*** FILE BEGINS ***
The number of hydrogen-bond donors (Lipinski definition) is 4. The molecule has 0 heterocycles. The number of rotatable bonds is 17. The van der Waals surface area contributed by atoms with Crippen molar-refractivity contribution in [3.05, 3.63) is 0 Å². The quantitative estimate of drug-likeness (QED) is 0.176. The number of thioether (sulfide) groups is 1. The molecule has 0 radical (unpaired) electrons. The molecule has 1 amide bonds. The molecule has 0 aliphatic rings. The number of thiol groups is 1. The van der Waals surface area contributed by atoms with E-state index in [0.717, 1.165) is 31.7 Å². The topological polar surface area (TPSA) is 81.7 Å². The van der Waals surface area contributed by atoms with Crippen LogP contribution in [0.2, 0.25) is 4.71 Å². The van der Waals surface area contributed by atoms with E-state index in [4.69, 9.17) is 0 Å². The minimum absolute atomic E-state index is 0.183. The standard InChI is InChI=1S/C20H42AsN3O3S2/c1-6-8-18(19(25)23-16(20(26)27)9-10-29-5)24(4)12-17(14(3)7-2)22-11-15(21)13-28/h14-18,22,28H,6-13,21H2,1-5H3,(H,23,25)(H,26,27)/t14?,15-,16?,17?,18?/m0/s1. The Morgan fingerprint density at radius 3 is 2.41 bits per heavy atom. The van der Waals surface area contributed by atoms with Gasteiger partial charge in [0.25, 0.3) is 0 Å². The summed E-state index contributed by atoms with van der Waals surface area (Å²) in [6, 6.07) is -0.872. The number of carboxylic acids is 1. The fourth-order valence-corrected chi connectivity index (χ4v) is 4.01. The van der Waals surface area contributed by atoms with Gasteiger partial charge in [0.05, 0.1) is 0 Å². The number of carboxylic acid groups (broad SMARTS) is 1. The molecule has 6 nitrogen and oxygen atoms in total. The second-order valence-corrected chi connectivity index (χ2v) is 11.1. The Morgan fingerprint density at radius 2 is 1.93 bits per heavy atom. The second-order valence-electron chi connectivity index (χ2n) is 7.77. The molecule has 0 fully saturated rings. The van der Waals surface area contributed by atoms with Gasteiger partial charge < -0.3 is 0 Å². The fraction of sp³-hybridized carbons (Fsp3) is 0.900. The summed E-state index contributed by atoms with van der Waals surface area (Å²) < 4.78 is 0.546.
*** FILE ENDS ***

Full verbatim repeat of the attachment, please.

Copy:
The number of hydrogen-bond donors (Lipinski definition) is 4. The molecule has 0 heterocycles. The number of rotatable bonds is 17. The van der Waals surface area contributed by atoms with Crippen molar-refractivity contribution in [3.05, 3.63) is 0 Å². The quantitative estimate of drug-likeness (QED) is 0.176. The number of thioether (sulfide) groups is 1. The molecule has 0 radical (unpaired) electrons. The molecule has 1 amide bonds. The molecule has 0 aliphatic rings. The number of thiol groups is 1. The van der Waals surface area contributed by atoms with E-state index in [0.717, 1.165) is 31.7 Å². The topological polar surface area (TPSA) is 81.7 Å². The van der Waals surface area contributed by atoms with Crippen LogP contribution in [0.2, 0.25) is 4.71 Å². The van der Waals surface area contributed by atoms with E-state index in [4.69, 9.17) is 0 Å². The minimum absolute atomic E-state index is 0.183. The standard InChI is InChI=1S/C20H42AsN3O3S2/c1-6-8-18(19(25)23-16(20(26)27)9-10-29-5)24(4)12-17(14(3)7-2)22-11-15(21)13-28/h14-18,22,28H,6-13,21H2,1-5H3,(H,23,25)(H,26,27)/t14?,15-,16?,17?,18?/m0/s1. The Morgan fingerprint density at radius 3 is 2.41 bits per heavy atom. The van der Waals surface area contributed by atoms with Gasteiger partial charge in [0.25, 0.3) is 0 Å². The summed E-state index contributed by atoms with van der Waals surface area (Å²) in [6, 6.07) is -0.872. The number of carboxylic acids is 1. The fourth-order valence-corrected chi connectivity index (χ4v) is 4.01. The van der Waals surface area contributed by atoms with Gasteiger partial charge in [0.05, 0.1) is 0 Å². The number of carboxylic acid groups (broad SMARTS) is 1. The molecule has 6 nitrogen and oxygen atoms in total. The second-order valence-corrected chi connectivity index (χ2v) is 11.1. The Morgan fingerprint density at radius 2 is 1.93 bits per heavy atom. The second-order valence-electron chi connectivity index (χ2n) is 7.77. The molecule has 0 fully saturated rings. The van der Waals surface area contributed by atoms with Gasteiger partial charge < -0.3 is 0 Å². The fraction of sp³-hybridized carbons (Fsp3) is 0.900. The summed E-state index contributed by atoms with van der Waals surface area (Å²) < 4.78 is 0.546.